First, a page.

Wrecking Ball: Deluxe Edition
Nonesuch has released an impressive deluxe edition of the landmark Emmylou Harris album, Wrecking Ball. For those who are new to the set, this is the edition you should buy. But it’s also worth the upgrade for those who already have this set in their collection.
Produced by Daniel Lanois, this album was a stunning departure for Harris, so much so that she personally requested that it not be eligible for the country charts. That’s funny in retrospect, given that alongside legends like Jimi Hendrix, Bob Dylan, and Neil Young, the album was anchored by compositions by up-and-coming songwriters like Gillian Welch, Lucinda Williams, and Julie Miller. With further cuts by writers like Anna McGarrigle, Steve Earle, and Rodney Crowell, Wrecking Ball helped set a template for what would become a vibrant Americana scene over the years that followed.
Nice history lesson, right? But the reason this album sounded great then, and still does now, is because the songs are fantastic and the production is evocatively original. It still sounds fresh today, and while Emmylou would hold on to remnants of this sound for next few projects, it has both its birth and its zenith on this record. It might be her best album, period, and it’s definitely her most ambitious and interesting.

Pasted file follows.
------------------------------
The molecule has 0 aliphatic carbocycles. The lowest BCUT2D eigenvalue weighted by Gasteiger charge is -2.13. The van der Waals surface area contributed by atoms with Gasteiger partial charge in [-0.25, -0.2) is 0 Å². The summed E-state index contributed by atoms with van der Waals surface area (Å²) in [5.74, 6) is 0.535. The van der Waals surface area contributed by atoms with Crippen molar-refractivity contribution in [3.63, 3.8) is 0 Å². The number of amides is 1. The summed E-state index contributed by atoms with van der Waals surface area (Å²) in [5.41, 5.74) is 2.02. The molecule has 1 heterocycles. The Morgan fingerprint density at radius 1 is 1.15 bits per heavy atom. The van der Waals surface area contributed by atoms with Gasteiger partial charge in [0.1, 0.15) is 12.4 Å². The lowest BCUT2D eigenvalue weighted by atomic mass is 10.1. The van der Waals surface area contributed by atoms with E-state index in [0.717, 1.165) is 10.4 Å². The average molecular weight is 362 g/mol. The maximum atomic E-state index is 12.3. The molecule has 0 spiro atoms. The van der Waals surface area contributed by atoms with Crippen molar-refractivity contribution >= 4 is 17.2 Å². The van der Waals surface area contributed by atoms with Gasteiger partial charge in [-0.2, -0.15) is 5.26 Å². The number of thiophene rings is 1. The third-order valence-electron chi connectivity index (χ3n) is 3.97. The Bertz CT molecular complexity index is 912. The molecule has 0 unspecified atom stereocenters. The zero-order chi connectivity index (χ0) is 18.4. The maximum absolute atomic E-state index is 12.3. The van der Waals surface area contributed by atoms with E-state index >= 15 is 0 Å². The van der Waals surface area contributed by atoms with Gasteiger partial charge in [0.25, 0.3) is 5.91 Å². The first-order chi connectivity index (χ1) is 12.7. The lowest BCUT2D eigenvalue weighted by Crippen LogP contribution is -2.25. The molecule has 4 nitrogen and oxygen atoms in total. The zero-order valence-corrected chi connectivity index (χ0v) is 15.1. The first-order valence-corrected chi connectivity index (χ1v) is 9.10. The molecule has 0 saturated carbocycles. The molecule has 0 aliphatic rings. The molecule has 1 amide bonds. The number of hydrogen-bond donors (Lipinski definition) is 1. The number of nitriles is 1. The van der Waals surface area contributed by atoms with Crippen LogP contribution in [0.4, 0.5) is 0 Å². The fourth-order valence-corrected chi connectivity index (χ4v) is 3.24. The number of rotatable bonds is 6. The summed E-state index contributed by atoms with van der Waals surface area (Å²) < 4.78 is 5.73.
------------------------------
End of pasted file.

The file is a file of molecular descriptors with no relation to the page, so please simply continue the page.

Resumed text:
The deluxe edition’s best element is its second disc of demos and outtakes, which help tell the story of how some of these songs took shape. I was most fascinated by the revved-up, rapid-fire “Deeper Well”, and the melancholy reading of the self-penned “Gold”, which she would include in a (slightly) more upbeat version on her 2008 album, All I Intended to Be. It didn’t quite fit with the rest of Wrecking Ball. All of the outtakes and demos included indicate the album was released in its best possible form, and most are for the completist only.
The bonus DVD is a 1995 documentary called Building the Wrecking Ball. It’s an overlong puff piece that’s most entertaining for its showcase of mid-nineties “serious musician” garb. Emmylou in sleeveless flannel aside, the doc also features what I consider the most maddening editorial choice films like this can make: playing the final album version of a song over mixed footage of said song being recorded and being performed live. For me, it made watching it unbearable.
But the packaging is worth the upgrade, with a fantastic new essay by Gillian Welch and nearly typo-free lyrics for both the original album and the second disc of rarities. Some nice photos, too. Overall, it’s a more serious deluxe take than we’ve gotten on any Emmylou Harris album to date, putting those Rhino reissues of her earlier work to shame.